The lost art of calisthenics
Calisthenics workouts gain popularity
Here at Muddy Plimsolls, we’ve been teaching calisthenics for a few years. And we’ve seen a great rise in its popularity. New clients come to us for a variety of reasons: weight loss, gaining muscle, or to develop more enery.
But amongst these clients there is some confusion as to what calisthenics is. For some, it’s pull-up bars and triceps dips on parallel bars. To others, it’s bootcamp burpees. And to others, it’s a gymnastics-based training system. Somewhere in between is the lost art of calisthenics, which is what we try to teach at Muddy Plimsolls. Our approach is to combine the best of all calisthenics styles into an effective training system in order to get the best results for our clients.
You might remember calisthenics from your school days. Out on the school field performing jumping jacks, sit ups and running round in circles. Although this may seem a rudimentary approach to fitness, it is a good start to building some kind of base level of cardiovascular fitness and endurance. But, as a lot of park runners are finding, just rattling off some push-ups and sit ups isn’t helping produce an impressive result. Just exhaustion.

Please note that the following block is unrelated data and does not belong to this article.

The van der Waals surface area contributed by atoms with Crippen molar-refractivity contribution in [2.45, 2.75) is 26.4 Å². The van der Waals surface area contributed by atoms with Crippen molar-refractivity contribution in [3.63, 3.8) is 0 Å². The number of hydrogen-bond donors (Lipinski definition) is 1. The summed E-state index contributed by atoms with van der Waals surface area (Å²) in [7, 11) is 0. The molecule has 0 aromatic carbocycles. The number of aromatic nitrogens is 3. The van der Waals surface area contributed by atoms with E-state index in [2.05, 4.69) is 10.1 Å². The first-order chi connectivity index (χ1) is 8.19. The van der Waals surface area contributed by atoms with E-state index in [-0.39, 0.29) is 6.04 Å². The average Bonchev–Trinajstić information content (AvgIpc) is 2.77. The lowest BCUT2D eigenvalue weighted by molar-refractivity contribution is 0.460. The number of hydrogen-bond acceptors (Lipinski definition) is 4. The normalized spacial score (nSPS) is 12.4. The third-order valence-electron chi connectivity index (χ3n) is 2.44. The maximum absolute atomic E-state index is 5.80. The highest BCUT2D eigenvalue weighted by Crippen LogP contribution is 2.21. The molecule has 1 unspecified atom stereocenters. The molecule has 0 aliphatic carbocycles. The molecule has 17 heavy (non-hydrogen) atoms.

Our style of calisthenics
Once a client can perform some basic interval training, we recommend that pretty soon after that they move on to higher level skills.
Firstly, it’s important to balance upper body exercise (everyone wants that t-shirt body) with lower body (the legs are the ‘engine’) and couple it with core strength. But in addition, one should add strength training plus work on balance, co-ordination and agility drills. This approach mixes up the abilities clients are learning, keeping sessions interesting and fun, and effective.
Using exercise equipment
Finally, Muddy Plimsolls training also introduces some basic equipment such as kettlebells and resistance bands. We may love calisthenics as a ‘do-it anywhere’ system of bodyweight exercises, but we can’t overlook the power and benefit of working with external resistance; that’s just simply sports science research good sense.
The lost art of calisthenics is to combine strength and endurance, upper and lower body and modern training techniques and knowledge. Then you have a training system that’s inclusive to all fitness levels.